Disappointed by how little came from ecollege.com – course management system used by online classes, and some hybrid in-person classes. It includes a default “library” course, but that resulted in very little traffic
Main lesson – though the task force looking at services for online/distance students revised this library course, and in our opinion improved the content and the links to the library, it’s more important to direct efforts to getting library links in the individual courses.
Additional evidence from Google Analytics data on Research Guides. Some of the guides are for particular courses, and GA data shows that when the course page on the course management system has a direct link to the guide, that can drive a lot of traffic to that guide. For example, a course guide for a social work class that I know is linked, and 50% of the traffic to that particular guide is from the CMS so far this semester.
Different domains/URLs that are essentially the same site
Can do similar filtering for pages when looking at content, etc.
Anything that doesn’t contain that code (a pdf document, for example) isn’t tracked.
See Paul Betty article (references) for example of tracking use of a tutorial.
Examples of items we’re tracking:
Outgoing: Selected outgoing links, including links to library videos hosted on another site Downloads: Links to pdf/word help documents
Google Analytics is tracking through these particular links. So in the example of a pdf guide to a library database – the links on the web site include the code that records the use in Google Analytics. But if a faculty member or librarian sends a student a direct link to the pdf – that use won’t be tracked.
Clicks on the tabs don’t load a new page, so they aren’t counted as pageviews.
Recently added event tracking to the tabs.
Very small use of Research Guides tab!
For more information: also examine other links to Research Guides.
Future investigation: try different label? [website optimizer]
Ideally, thoroughly examine your needs and do exhaustive set up at the beginning.
What are your needs – what kind of data do you want to use? Site content and structure – do you want to analyze sites on multiple domains? Separately or together? What do you want to track other than page views. Events, actions, marketing campaigns?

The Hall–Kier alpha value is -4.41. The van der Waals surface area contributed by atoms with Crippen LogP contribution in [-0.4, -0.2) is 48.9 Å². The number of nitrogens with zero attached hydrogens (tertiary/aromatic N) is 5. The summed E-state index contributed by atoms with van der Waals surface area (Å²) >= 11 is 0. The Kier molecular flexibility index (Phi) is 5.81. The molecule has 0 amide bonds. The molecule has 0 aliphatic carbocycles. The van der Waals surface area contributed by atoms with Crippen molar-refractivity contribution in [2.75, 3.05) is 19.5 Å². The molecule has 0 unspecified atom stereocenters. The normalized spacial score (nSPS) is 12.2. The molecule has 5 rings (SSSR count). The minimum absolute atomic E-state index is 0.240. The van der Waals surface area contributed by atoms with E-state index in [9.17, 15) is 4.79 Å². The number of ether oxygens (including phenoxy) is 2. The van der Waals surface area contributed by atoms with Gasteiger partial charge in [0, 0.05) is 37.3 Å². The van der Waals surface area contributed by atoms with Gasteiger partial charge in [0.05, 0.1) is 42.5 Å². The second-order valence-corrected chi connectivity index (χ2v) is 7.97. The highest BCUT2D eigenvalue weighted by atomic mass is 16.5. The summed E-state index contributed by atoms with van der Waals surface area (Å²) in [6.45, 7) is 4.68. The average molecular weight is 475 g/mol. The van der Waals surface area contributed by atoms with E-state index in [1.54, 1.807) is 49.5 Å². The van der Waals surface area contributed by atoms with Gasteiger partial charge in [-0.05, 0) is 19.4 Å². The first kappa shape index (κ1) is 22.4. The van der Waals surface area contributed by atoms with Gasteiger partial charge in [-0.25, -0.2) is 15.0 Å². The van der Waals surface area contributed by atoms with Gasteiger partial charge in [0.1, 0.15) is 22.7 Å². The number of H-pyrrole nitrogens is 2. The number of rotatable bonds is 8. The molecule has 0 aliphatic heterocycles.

Our approach was in a hurry – learning as you go. We created a Google Analytics profile, added the code to the site, and then looked at what happened and revised as needed.
Annotations let you track changes you’ve made in Google Analytics, adds indicators to timeline. Can also use to track related changes to your website that you think may influence certain data.
Goal – track specific outcomes: URL destination, time on site, pages/visit
Go to Settings to set up goals (not in reports)
Goals are only applied from the date you create the goal, as visible in this goal, which shows that 26% of site visits have included a visit to a Databases page.
Goal with a funnel – include the step or steps that lead to that goal.
Email options are available for almost any report.
Send: Yourself or others One-time or scheduled (daily, weekly, monthly, quarterly) Variety of formats
Very useful for keeping appropriate people informed about website use. More efficient than going in and recreating regularly used reports
Could be used to test different labels for home page search tabs.
But that could create problems with helping users on our site, particularly remote users.
MLA 2010 Improving Library Web Sites with Web Analytics
Improving Library Web Sites with
0What you can learn from Google Analytics
0Patterns of site use - visits
0Visitor characteristics, mobile use
0Sources of site traffic